Being a film photographer I move a bit slower and am more concerned with the nature of delayed rather than instant gratification. Also, this image happened to be the first exposure on the roll, meaning I had to make it through another 11 shots to finish this up and even see this exposure. The notion of first exposures is a worthwhile one to explore. A higher-than-normal percentage of my favourite images tend to be the first or last exposures on a roll because I tend to lend more weight to the making of those photos. For example, I typically don’t load an empty camera, or empty film back, until I have a picture to make. That means when a roll of film does get loaded it is because I have enough of a purpose in mind to motivate me to load film. And the film that gets loaded is being selected for the first image it will be used to make. Along those lines, when I get to the last frame I really try to make that last exposure count. There is no better way to wrap up a roll of film than with an image you are excited about. Another way of approaching this is to go out without any spare rolls of film. I did this on this outing with my two Hasselblad backs, one of which is dedicated to colour and the other to b&w. I opted to not take any extra rolls of colour film with me and that back was on exposure 10, meaning I had only three shots remaining for an entire excursion. It is limiting but scarcity can also place greater value. With only three shots, or by waiting on my first shot of the roll, or the last shot, I am placing a higher-than-normal value on those exposures and because I do so, I tend to enjoy a higher-than-normal success rate with those images.
One of those times when an image is so much more proficient than words at communicating my thoughts.
Callac November 2018
The Silence holds with its gloved hand the wild hawks of the mind
Sue and JB – Malvran November 2018
Pink Granite Coast November 2018
Two Dachshunds One Bench Chartres 2018
Laughter And Forgetting
Sue Plusquellec December 2018
Part of that wonderful bit of Brittany coastline known as Pink Granite Coat. Every time I stop anywhere along this stretch of coast I think, this is my favourite spot. So if you ask me my favourite part of this coastline, take any answer I give you with a large grain of (sea) salt.
I think the images say all I want to say
Give me the open road, a deserted building, the hypnotic motion of the ocean or the whispering rustle of the wind in the trees to the sound of talking heads and news politicos any day.
My skewed perspective on focus is not a recent evolution. Rather, it is a tendency that has been there awhile, explored some time ago with the aid of a Daguerreotype lens in this particular case. This has just aided in my explorations, provided me a new instrument by which to poke around at the edges of my perspective on how to focus.
So we made the trip north, poked around and climbed above the exposed mussel shoals.
Just us, the sky and the sea. Bliss.
The Stories of the moments we lived in.
Saturday Morning. Gazing out the kitchen window, enjoying hot strong coffee and being grateful for the peaceful life that can now be lived.
Entrance to the work station
The ever growing
Jonah feeling good in his new home.
It occurs to me that these days one must go farther and farther to escape the crowds. I witnessed how larger and larger numbers of people are travelling and places are getting more and more crowded. In part this is driven by the internet and social media. It is easier to publicise a place and we are drawn like moths to a flame to the places that sites such as Instagram subtly tell us are the “it” places that one must visit in their life. Look at Iceland, look at New Zealand, sure. But even on a smaller, more local scale I see beaches and trails becoming more packed. I don’t know what I think of this. On one hand I find it repellent and annoying to navigate crowds of people when my goal is to get somewhere away from people. On the other hand, I can hardly fault these people for wanting to get out into beautiful places. They are doing the same thing I am doing and I can no more fault them than I can, or should, myself. But at the same time the increasing numbers present issues. The more individuals through an area the more wear on that area, the more litter, the more people climbing through alpine meadows off-trail, or scaling sea stacks at the beach disturbing the natural bird life. We slowly erode that which we love.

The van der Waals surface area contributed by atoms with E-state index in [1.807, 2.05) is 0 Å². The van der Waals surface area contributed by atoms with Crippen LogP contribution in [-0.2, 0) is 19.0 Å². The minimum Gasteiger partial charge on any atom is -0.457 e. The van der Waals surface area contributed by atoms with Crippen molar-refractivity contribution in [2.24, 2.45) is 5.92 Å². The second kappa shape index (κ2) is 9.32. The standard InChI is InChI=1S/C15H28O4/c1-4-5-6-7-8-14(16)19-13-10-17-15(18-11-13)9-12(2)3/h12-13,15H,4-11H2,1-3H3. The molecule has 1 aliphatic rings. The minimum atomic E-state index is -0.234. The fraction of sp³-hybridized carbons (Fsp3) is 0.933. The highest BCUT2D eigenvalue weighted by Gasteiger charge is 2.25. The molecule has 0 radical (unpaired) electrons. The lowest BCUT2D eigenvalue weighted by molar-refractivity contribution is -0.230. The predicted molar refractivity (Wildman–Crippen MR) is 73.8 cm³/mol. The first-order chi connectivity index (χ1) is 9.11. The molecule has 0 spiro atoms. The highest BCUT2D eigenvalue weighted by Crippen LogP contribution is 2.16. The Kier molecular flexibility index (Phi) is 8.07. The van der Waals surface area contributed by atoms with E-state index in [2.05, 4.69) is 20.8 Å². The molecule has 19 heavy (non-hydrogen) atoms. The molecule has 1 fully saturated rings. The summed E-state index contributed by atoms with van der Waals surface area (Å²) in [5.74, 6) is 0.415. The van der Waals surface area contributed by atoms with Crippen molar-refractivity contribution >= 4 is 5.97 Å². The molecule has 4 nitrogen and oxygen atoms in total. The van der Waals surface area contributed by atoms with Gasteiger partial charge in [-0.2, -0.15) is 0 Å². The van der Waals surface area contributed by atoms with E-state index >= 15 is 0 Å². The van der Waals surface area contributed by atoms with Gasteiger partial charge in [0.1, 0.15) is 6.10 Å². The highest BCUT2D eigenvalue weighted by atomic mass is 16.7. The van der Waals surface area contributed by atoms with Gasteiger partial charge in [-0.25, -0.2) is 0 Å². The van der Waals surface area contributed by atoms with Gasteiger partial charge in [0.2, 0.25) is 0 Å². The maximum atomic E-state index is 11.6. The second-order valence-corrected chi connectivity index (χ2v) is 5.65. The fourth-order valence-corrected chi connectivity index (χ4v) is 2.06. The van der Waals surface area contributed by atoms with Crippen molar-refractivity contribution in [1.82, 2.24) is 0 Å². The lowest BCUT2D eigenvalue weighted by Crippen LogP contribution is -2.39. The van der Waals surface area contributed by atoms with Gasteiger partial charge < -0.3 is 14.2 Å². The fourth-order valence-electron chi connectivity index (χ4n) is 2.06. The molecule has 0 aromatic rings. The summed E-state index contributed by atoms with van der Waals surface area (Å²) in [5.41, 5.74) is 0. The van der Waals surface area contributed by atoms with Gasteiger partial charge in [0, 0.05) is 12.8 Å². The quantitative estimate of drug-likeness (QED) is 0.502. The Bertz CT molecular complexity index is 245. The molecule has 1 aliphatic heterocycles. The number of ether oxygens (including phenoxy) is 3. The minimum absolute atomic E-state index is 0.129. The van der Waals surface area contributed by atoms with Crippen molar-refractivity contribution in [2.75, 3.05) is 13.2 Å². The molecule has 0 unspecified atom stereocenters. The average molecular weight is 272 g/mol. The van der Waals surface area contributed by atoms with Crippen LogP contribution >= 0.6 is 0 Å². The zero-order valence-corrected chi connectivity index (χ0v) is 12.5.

On a photographic level the unwanted wanderer has long been a bane to the photographer wanting to get “the shot”. I remember struggling with this in my early days, waiting patiently and sometimes not so patiently, for that man in the red raincoat to get along his merry way and out of the frame I have been composing for the past ten minutes. But that was then. These days I rarely experience the issue and in large part that is because of the world of photography that long exposure and pinhole has opened up to me. When you are making 10 second, or eight minute exposures, crowds not present much less an issue but actually they create an opportunity. So many times the essence of a particular landscape image to me is based on the unpredictable blur of people moving within the frame. Now my struggles laughably tend toward the opposite end of the spectrum. I set up to make a long exposure of people within a landscape and I get a minute into a four minute exposure and they get up and leave the frame, barely registering as ghosts at that point. I want to run in and tell them to not get out of my way.
The photographic aspect of this issue is a fun one to wrestle with, the non-photographic aspects of growing crowds though has me a little concerned at times.